Into the blue: Lufthansa unveils new livery

The graphic design world is mourning the loss of another classic identity with the news that Lufthansa is replacing Otl Aicher’s classic yellow and blue livery with a more ‘premium’ look

Officially announced today (February 7), the Lufthansa Blue project will see the airline’s classic yellow and blue tailfins replaced with a new, deeper blue design. A redrawn wordmark will also feature while the airline’s fuselages are now all white, instead of the existing grey underbelly. The crane logo, created by Otto Firle in 1918, has been retained.

Deutschen Luft-Reederei ad from 1920 featuring the crane logo. Photo: LH-Bildarchiv Lufthansa

Lufthansa’s classic yellow, blue and white actually predates Otl Aicher’s scheme from 1963, but it is the latter that will forever be associated with the airline. It was even the subject of a celebratory book from Lars Muller publishers in 2012 – A5/05: Lufthansa und Graphic Design.

Spread from  A5/05: Lufthansa und Graphic Design
Lufthansa timetable by Otl Aicher, 1966. Image: Lufthansa Foto
Lufthansa Boeing 737-200, 1988). Photo: Werner Krueger/Lufthansa

It has been said that Aicher’s introduction of a warmer yellow for the airline was in response to the democratisation of airline travel at the time, making the airline seem friendlier to its new passengers. The new design, however, appears to be motivated by a shift toward the same a premium positioning adopted by many of Lufthansa’s rivals. And that meant reassessing its use of colour.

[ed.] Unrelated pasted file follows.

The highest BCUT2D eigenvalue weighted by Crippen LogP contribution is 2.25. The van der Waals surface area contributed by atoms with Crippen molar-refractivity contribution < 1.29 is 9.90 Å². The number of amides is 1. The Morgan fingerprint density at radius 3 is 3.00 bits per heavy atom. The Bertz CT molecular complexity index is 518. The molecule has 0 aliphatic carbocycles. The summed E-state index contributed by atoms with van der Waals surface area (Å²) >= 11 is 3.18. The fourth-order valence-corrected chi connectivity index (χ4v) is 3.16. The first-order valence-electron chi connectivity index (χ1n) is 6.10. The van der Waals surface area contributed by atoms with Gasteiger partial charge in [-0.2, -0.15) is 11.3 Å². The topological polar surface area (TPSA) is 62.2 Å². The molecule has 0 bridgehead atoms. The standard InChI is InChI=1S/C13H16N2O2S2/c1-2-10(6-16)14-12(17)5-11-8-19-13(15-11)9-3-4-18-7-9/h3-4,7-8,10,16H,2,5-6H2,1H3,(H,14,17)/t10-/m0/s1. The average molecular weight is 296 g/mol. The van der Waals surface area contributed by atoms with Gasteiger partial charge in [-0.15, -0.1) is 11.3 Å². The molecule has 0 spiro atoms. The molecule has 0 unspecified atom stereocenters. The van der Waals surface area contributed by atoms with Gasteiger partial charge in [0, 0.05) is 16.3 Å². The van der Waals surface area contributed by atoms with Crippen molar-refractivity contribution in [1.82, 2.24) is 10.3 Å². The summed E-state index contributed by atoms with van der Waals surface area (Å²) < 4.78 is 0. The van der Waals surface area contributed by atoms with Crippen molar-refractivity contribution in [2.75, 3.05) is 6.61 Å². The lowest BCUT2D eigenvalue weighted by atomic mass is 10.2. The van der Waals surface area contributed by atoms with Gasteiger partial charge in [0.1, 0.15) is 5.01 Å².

Lufthansa’s Corporate Designer Ronald Wild, who led the project, says in a launch video for the scheme that “Lufthansa has been defined almost equally by the colours yellow and blue.” “We knew that if we wanted to develop further in the premium direction, we would have to give more emphasis to one of the colours,” adds Lufthansa’s Vice President Marketing, Alexander Schlaubitz. “We decided to define blue as the lead colour for Lufthansa.”

However, he seems at pains to point out, “That does not mean we will lose yellow as a colour. We will never give up yellow! It means that blue has been increased to 75% of quantity but yellow has received a different purpose. We are making yellow more special.”

The yellow will now be used as an accent colour – for a welcome sign next to the door of aircraft, for example.

The Lufthansa word mark has also been redrawn – by Hannes von Döhren of HvD Fonts. He explains a little about the process in this video:

Lufthansa has been trailing the redesign extensively over the past month, with aircraft in the new livery touring the world and elements of the redesign, along with supporting videos featuring the design and repainting process released via the @lufthansanews Twitter feed.

The new design has already met with much criticism from the airline community. However, Lufthansa has mitigated a lot of the inevitable backlash in the way it has sought to carefully manage the launch. The dripfeed of images and information via Twitter, along with its use of video and a microsite (Explore the New) devoted to the relaunch have helped dilute the shock of the new that always accompanies such high-profile brand projects.

From Lufthansa’s Explore the New website tracking the brand’s evolution over time


Milton Keynes